Freshly energized from President Donald Trump’s State of the Union address Tuesday and acquittal in the impeachment trial yesterday, Rep. Doug Lamborn of Colorado Springs is excited to move on to the next Big Thing he thinks is on the Republican agenda–slashing “entitlement” spending, meaning the Social Security and Medicare benefits millions of Americans and thousands of Lamborn’s own constituents rely on.
As Ernest Luning at the Colorado Springs Gazette reports, grab that third rail and hang on tight!
“Our economy can always be better, but I see things that show it’s an economy that’s really pretty broadly based,” Lamborn said. “I think, while we need to bring, say, health care costs down, because that’s a big expense for people, and energy costs — we don’t want those to get out of control, and the administration is doing good on that, taking away regulations that increase the cost of energy — I think there’s really some good things for many if not most of the families in this country.”
Lamborn said he’s looking forward to the president’s second term, when Republicans can take on an annual budget deficit forecast to top $1 trillion this year, nearly twice what it was when Trump took office.
“Trump and his people have said that if he gets reelected, he is going to make that his top priority, is getting spending under control,” Lamborn said. “For whatever reasons, we haven’t really talked about the entitlement part of our budget, which is 60% or higher. [Pols emphasis] So to really have meaningful attention paid to the deficit, you have to address mandatory spending, or entitlements.” He added, “I’m keeping my fingers crossed that that is true.”
Now of course, in Trump’s SOTU address Tuesday evening, he specifically said the words “we will always protect your Medicare and your Social Security.” Two weeks ago, however, Trump said pretty candidly that “entitlement” cuts were on the horizon after the 2017 tax cut legislation blew a trillion-dollar hole in the budget. And while Trump has always assured his voters that he would never cut these essential programs relied upon by Americans without partisan distinction, his proposed budgets have relied on doing exactly that.
With that said, it is very interesting to see all of this talk about cutting Social Security and Medicare in an election year, which is generally a time when Republicans shy away from talk of “reforming” programs that millions of voters depend on. The direct linkage between such program cuts and tax cuts passed two years ago by the same Republicans overwhelmingly benefiting the wealthiest Americans is objectionable even to many conservative voters–who once believed that Trump would fight for the middle class against the corporate predators at the top and the “moochers” at the bottom of society. As it turns out, both the middle and the lower class are getting the short end of the deal.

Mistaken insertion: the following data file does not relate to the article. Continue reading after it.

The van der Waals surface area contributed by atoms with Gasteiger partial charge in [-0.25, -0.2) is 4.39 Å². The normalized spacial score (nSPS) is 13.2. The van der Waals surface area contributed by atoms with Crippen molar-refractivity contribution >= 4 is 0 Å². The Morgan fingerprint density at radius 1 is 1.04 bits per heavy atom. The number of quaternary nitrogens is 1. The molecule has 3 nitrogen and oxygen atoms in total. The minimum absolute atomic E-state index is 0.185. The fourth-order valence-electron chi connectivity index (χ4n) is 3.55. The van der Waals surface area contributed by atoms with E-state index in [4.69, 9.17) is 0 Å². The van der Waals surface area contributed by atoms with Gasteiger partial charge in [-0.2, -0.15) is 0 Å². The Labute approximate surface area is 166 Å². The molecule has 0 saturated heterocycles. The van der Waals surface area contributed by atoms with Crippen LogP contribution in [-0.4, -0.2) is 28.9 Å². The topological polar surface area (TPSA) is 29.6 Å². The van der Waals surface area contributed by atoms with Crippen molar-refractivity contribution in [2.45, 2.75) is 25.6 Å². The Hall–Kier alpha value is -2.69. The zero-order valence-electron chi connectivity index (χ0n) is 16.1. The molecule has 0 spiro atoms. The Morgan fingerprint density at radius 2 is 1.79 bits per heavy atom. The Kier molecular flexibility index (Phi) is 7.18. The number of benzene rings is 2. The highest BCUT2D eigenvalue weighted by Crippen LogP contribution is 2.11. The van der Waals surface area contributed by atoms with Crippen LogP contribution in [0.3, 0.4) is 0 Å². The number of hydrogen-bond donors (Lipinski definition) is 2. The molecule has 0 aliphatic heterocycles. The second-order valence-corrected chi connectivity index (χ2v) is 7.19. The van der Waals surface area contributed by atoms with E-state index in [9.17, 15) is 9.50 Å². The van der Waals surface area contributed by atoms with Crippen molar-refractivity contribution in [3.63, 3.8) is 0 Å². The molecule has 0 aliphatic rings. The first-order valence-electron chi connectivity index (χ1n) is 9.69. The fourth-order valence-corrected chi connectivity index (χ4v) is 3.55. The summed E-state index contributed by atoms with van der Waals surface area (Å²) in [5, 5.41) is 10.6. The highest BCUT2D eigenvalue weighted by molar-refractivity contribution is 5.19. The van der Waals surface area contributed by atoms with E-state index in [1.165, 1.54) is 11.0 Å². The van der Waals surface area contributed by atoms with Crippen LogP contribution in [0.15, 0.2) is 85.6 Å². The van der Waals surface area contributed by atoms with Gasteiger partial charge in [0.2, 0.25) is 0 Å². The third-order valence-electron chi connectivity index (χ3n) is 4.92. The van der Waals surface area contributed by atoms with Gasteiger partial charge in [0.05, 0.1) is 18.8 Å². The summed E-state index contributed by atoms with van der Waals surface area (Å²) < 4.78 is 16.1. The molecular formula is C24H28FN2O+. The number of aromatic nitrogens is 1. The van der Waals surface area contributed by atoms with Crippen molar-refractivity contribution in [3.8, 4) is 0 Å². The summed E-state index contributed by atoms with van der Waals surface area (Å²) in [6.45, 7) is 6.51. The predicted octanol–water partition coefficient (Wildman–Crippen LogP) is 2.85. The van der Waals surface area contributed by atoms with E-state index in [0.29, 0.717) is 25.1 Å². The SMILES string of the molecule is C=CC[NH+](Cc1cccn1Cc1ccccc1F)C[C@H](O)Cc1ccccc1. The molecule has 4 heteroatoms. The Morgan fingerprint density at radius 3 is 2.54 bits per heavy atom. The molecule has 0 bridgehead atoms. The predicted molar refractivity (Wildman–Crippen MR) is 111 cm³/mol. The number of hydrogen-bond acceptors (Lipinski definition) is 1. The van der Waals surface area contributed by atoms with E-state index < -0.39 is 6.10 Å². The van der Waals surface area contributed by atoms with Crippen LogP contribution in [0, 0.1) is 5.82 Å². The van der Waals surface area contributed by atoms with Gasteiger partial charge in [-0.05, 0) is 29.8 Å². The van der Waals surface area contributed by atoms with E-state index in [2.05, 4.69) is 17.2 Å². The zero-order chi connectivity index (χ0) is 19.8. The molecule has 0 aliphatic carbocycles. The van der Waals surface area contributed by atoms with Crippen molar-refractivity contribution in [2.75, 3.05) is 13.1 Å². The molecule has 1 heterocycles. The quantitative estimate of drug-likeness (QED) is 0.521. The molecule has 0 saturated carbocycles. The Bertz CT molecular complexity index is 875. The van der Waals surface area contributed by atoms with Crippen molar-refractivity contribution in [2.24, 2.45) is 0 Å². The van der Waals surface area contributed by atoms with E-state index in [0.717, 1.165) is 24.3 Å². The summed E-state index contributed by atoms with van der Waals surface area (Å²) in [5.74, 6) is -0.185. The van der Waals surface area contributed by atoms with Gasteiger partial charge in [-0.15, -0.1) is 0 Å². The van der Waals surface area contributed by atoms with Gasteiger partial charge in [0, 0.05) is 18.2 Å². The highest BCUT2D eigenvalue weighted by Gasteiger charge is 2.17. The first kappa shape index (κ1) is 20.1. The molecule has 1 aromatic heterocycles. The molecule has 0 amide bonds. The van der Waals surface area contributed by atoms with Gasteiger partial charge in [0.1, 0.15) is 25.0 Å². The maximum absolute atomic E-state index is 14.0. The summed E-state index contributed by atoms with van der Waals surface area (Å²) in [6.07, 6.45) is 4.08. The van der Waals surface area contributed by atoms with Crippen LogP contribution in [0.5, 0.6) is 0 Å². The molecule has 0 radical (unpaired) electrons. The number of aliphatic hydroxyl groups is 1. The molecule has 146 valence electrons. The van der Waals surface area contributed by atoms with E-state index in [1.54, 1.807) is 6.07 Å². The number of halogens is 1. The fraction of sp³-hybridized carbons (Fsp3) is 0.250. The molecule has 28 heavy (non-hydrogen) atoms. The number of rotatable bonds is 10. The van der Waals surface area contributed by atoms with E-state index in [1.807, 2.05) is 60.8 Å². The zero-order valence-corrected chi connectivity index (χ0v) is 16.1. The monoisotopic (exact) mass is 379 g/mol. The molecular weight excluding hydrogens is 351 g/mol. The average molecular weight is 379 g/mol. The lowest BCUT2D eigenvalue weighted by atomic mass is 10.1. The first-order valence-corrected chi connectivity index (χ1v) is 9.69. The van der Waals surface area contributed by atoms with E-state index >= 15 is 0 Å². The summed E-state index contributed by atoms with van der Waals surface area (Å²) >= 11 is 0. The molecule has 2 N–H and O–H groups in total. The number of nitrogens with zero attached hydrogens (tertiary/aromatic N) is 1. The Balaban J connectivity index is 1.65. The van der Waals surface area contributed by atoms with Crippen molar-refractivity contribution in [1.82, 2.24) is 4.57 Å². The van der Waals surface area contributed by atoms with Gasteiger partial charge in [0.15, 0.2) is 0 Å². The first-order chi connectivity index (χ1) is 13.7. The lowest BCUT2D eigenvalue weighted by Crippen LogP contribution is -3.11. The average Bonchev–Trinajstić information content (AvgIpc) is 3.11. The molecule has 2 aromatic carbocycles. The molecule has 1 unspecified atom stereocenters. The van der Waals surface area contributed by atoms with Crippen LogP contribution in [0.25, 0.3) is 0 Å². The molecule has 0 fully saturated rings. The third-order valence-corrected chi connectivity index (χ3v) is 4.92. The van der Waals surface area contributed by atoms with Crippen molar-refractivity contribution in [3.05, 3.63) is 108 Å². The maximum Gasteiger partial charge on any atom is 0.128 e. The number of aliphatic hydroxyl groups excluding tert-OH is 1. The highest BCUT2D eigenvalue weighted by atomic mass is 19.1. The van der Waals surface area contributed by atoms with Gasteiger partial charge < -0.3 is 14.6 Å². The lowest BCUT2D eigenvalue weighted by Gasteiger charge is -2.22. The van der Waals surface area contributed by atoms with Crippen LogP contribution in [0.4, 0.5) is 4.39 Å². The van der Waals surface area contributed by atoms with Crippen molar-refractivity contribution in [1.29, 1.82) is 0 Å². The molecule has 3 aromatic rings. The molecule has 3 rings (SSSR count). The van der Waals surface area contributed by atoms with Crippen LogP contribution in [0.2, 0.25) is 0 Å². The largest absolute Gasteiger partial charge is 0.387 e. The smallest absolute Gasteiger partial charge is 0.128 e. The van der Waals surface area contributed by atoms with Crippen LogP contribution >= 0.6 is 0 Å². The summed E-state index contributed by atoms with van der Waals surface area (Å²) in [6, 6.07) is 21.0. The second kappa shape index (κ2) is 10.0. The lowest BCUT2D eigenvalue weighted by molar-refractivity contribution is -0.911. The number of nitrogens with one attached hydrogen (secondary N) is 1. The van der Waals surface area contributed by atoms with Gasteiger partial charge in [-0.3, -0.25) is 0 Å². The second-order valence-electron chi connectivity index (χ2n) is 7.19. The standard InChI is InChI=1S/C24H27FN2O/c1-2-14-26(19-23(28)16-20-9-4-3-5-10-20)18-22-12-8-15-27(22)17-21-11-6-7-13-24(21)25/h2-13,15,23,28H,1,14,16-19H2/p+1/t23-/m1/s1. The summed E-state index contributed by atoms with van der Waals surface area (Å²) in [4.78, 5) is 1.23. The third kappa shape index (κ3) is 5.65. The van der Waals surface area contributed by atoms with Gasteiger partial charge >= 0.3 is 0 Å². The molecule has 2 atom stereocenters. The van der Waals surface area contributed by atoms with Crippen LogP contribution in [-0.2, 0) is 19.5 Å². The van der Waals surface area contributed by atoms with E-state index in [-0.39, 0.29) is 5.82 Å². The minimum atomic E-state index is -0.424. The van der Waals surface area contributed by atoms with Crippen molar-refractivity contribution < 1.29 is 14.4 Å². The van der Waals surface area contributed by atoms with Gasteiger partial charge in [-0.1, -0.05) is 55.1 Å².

Though perhaps not in Doug Lamborn’s safe conservative stomping ground, “hell yes we’re cutting Social Security” is a message that could prove very costly to many Republicans on the 2020 ballot with Trump in competitive races. For Republicans there’s a time to spring this long-desired agenda item on the voting public, and that is not right before they vote.
Rep. Lamborn doesn’t get these subtleties. He says the quiet part out loud every time.
Medicare and Medicaid : socialism.
Social Security OAPI : socialism.
This was a well known strategy since 1981 – blow up the deficit, blame the deficit for all problems everywhere, identify the only possible solutions as tax cuts and massive cuts to SS and Medicare.
The only question was which came first – tax cuts or spending cuts. We all know tax cuts always come first.
But after re-election, spending cuts and "entitlement freedom reforms" will be bigly.
Exactly MADCO. Plus two scenarios to add:
Trump is re-elected – deficits are not a problem, stop being a candy ass, the economy is humming along fine, just look at the stock market, we need to cut those socialist entitlements though because welfare.
Any Dem is elected – spending is out of control, the deficit is a huge problem, look what those Democrats have done, stop tax and spending, we need to cut entitlements.
Two separate situations, but always the same sad and thoroughly irresponsible solution.
And I'm sure yu meant solutions not solution.
Entitlement freedom reforms
2nd Amendment solutions
The State of the Union address had a few rhetorical tricks — "we will always protect your Medicare, and we will always protect your Social Security."
Most hearing or reading that will think protect = not cut
But in Republican, protect = make the program self-sustaining, WITHOUT changing the tax levels. Increasing the tax rates or broadening the income level the program can tax are the two options off the table.
When Trump came into office, the Medicare HI Trust Fund Insolvency was estimated to be 2029. Three years later, in 2019, the estimate is 2026. We've gone from "12 years from now" to "7 years from now." How much of an emergency will justify substantial cuts, or at least "no increases until the program is more solvent because the improved economy"?